This is certainly far from being a definitive answer regarding whether Herbalife did or even could pressure regulators, and the suggestion that regulators would be afraid of Herbalife seems like too much. But it does beg the question of “what if?”
It should be noted that no one is pointing the finger at Herbalife in this case. However, an expert told ValueWalk in an interview about the recently reported probe of undisclosed activist alliances that this sort of thing may be happening behind the scenes all the time.
Expert says practice may be common
Former SEC attorney Ron Geffner now heads up law firm Sadis & Goldberg‘s financial services segment. When asked whether it’s even possible for companies to exert pressure on regulators, he told ValueWalk that, in general, it seems as if companies being targeted by activist investors do indeed go directly to regulators or investigators.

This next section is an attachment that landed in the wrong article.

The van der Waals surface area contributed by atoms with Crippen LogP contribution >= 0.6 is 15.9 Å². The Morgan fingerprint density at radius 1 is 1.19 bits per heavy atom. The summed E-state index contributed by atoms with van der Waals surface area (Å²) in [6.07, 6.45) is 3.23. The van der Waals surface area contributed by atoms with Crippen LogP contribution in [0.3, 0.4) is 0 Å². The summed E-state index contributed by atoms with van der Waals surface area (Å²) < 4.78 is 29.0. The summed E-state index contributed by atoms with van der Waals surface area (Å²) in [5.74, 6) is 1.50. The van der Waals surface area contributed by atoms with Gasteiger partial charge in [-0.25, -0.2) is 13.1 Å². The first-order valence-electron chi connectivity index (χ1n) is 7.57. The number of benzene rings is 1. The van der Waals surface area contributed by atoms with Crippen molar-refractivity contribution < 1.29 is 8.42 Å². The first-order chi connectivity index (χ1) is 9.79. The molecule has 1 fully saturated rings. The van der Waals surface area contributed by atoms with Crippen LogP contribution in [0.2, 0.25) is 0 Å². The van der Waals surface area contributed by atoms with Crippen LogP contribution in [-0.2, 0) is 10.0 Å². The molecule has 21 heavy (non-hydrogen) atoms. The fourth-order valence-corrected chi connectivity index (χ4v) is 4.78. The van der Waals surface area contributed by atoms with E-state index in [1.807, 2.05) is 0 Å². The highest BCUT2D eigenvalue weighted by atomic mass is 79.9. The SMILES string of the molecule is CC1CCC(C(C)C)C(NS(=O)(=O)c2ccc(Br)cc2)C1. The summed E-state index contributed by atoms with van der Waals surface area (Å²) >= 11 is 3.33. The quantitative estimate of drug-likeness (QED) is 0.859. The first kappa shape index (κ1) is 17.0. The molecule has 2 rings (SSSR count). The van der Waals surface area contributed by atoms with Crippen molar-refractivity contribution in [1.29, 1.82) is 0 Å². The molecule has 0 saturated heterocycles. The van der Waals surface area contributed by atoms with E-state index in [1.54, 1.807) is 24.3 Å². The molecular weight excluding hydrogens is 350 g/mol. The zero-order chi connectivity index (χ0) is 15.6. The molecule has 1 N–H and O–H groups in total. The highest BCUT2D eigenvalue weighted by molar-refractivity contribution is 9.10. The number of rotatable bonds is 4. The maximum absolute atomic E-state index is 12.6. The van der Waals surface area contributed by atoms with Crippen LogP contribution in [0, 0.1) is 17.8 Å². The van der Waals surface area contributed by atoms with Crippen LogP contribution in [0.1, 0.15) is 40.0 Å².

“It is quite common for an issuer whose security is either being shorted or invested in by activists, in an effort to entrench themselves, many public companies will through various sources put pressure on regulators to examine the activities of the activists with the basis or suggestion that the activists are in the process of manipulating securities or otherwise may be breaking other laws,” said Geffner.
“In half a dozen situations which I’ve experienced in which the activist is the recipient of a subpoena or a letter from a regulator that appears to have been brought about—’appears’ is be the real key word because I don’t have proof—appears to have been brought about by the issuer,” he added.